By some piece of luck, I came upon the book Think Bayes: Bayesian Statistics Made Simple, written by Allen B. Downey and published by Green Tea Press [which I could relate to No Starch Press, focussing on coffee!, which published Statistics Done Wrong that I reviewed a while ago] which usually publishes programming books with fun covers. The book is available on-line for free in pdf and html formats, and I went through it during a particularly exciting administrative meeting…
“Most books on Bayesian statistics use mathematical notation and present ideas in terms of mathematical concepts like calculus. This book uses Python code instead of math, and discrete approximations instead of continuous mathematics. As a result, what would be an integral in a math book becomes a summation, and most operations on probability distributions are simple loops.”
The book is most appropriately published in this collection as most of it concentrates on Python programming, with hardly any maths formula. In some sense similar to Jim Albert’s R book. Obviously, coming from maths, and having never programmed in Python, I find the approach puzzling, But just as obviously, I am aware—both from the comments on my books and from my experience on X validated—that a large group (majority?) of newcomers to the Bayesian realm find the mathematical approach to the topic a major hindrance. Hence I am quite open to this editorial choice as it is bound to include more people to think Bayes, or to think they can think Bayes.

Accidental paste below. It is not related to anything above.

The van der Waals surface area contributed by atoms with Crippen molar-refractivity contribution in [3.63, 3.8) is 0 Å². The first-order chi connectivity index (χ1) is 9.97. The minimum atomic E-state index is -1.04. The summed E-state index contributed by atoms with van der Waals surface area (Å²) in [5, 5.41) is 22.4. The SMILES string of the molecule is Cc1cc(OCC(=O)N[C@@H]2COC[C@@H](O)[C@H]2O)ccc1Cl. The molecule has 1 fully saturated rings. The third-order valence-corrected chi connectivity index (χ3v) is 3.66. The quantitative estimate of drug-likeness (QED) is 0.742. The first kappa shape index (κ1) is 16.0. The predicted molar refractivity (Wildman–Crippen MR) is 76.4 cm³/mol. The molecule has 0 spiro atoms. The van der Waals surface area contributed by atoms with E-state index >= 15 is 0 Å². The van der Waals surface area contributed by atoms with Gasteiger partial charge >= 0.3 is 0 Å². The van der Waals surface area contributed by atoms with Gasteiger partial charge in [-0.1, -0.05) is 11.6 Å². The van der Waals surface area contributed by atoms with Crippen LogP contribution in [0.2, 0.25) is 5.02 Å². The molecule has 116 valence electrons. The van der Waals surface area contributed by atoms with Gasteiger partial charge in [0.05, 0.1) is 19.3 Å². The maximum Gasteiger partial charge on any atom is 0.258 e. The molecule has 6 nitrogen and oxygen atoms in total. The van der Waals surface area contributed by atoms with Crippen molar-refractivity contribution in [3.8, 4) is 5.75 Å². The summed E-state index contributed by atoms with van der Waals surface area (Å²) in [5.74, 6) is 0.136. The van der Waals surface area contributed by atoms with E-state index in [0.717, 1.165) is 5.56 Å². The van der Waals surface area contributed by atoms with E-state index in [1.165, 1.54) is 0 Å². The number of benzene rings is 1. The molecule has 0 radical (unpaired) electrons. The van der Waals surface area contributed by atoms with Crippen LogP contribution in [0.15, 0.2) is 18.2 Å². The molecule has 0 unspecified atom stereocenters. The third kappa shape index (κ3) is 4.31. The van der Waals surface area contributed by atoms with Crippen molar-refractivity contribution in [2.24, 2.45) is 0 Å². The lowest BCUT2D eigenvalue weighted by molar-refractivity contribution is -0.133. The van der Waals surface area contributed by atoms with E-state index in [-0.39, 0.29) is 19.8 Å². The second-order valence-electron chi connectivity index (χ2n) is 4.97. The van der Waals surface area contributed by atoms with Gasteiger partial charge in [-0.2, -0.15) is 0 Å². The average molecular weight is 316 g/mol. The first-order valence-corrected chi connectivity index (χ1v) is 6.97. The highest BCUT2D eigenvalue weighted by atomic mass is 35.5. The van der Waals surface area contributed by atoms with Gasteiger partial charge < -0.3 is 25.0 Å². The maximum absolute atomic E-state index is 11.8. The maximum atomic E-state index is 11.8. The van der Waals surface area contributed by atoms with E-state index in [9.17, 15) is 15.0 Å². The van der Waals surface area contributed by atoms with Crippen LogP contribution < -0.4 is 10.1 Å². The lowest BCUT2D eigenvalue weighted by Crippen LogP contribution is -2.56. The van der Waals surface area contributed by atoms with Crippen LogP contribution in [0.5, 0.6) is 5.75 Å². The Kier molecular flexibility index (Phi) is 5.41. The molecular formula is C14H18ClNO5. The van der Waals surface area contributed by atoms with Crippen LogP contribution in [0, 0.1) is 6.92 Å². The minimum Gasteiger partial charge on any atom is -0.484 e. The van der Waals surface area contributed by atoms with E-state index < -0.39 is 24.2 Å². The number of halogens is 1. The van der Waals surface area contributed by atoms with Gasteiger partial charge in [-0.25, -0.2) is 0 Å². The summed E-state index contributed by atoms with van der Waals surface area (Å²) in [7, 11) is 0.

“…in fewer than 200 pages we have made it from the basics of probability to the research frontier. I’m very happy about that.”
The choice made of operating almost exclusively through motivating examples is rather traditional in US textbooks. See e.g. Albert’s book. While it goes against my French inclination to start from theory and concepts and end up with illustrations, I can see how it operates in a programming book. But as always I fear it makes generalisations uncertain and understanding more shaky… The examples are per force simple and far from realistic statistics issues. Hence illustrates more the use of Bayesian thinking for decision making than for data analysis. To wit, those examples are about the Monty Hall problem and other TV games, some urn, dice, and coin models, blood testing, sport predictions, subway waiting times, height variability between men and women, SAT scores, cancer causality, a Geiger counter hierarchical model inspired by Jaynes, …, the exception being the final Belly Button Biodiversity dataset in the final chapter, dealing with the (exciting) unseen species problem in an equally exciting way. This may explain why the book does not cover MCMC algorithms. And why ABC is covered through a rather artificial normal example. Which also hides some of the maths computations under the carpet.
“The underlying idea of ABC is that two datasets are alike if they yield the same summary statistics. But in some cases, like the example in this chapter, it is not obvious which summary statistics to choose.¨
In conclusion, this is a very original introduction to Bayesian analysis, which I welcome for the reasons above. Of course, it is only an introduction, which should be followed by a deeper entry into the topic, and with [more] maths. In order to handle more realistic models and datasets.